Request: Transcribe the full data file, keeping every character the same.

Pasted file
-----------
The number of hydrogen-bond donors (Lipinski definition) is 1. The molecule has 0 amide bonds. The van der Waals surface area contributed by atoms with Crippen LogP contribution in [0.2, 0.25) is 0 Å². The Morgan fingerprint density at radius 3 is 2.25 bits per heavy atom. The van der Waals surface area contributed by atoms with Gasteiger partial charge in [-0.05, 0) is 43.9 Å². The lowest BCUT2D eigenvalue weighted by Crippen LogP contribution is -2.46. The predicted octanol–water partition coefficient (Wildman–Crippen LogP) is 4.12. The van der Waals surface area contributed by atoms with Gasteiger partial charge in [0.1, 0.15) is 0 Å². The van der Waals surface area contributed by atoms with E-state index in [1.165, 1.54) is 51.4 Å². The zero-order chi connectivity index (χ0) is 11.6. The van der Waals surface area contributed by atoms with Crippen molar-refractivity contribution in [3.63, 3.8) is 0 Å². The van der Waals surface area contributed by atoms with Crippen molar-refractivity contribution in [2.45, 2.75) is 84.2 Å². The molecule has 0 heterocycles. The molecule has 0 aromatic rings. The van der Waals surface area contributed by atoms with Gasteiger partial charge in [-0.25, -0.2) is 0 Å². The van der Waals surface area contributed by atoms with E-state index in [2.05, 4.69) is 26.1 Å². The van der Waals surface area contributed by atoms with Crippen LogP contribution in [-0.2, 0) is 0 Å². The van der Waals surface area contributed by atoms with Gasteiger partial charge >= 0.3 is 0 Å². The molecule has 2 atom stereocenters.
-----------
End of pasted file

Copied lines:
The number of hydrogen-bond donors (Lipinski definition) is 1. The molecule has 0 amide bonds. The van der Waals surface area contributed by atoms with Crippen LogP contribution in [0.2, 0.25) is 0 Å². The Morgan fingerprint density at radius 3 is 2.25 bits per heavy atom. The van der Waals surface area contributed by atoms with Gasteiger partial charge in [-0.05, 0) is 43.9 Å². The lowest BCUT2D eigenvalue weighted by Crippen LogP contribution is -2.46. The predicted octanol–water partition coefficient (Wildman–Crippen LogP) is 4.12. The van der Waals surface area contributed by atoms with Gasteiger partial charge in [0.1, 0.15) is 0 Å². The van der Waals surface area contributed by atoms with E-state index in [1.165, 1.54) is 51.4 Å². The zero-order chi connectivity index (χ0) is 11.6. The van der Waals surface area contributed by atoms with Crippen molar-refractivity contribution in [3.63, 3.8) is 0 Å². The van der Waals surface area contributed by atoms with Crippen molar-refractivity contribution in [2.45, 2.75) is 84.2 Å². The molecule has 0 heterocycles. The molecule has 0 aromatic rings. The van der Waals surface area contributed by atoms with Gasteiger partial charge in [-0.25, -0.2) is 0 Å². The van der Waals surface area contributed by atoms with E-state index in [2.05, 4.69) is 26.1 Å². The van der Waals surface area contributed by atoms with Crippen LogP contribution in [-0.2, 0) is 0 Å². The van der Waals surface area contributed by atoms with Gasteiger partial charge >= 0.3 is 0 Å². The molecule has 2 atom stereocenters.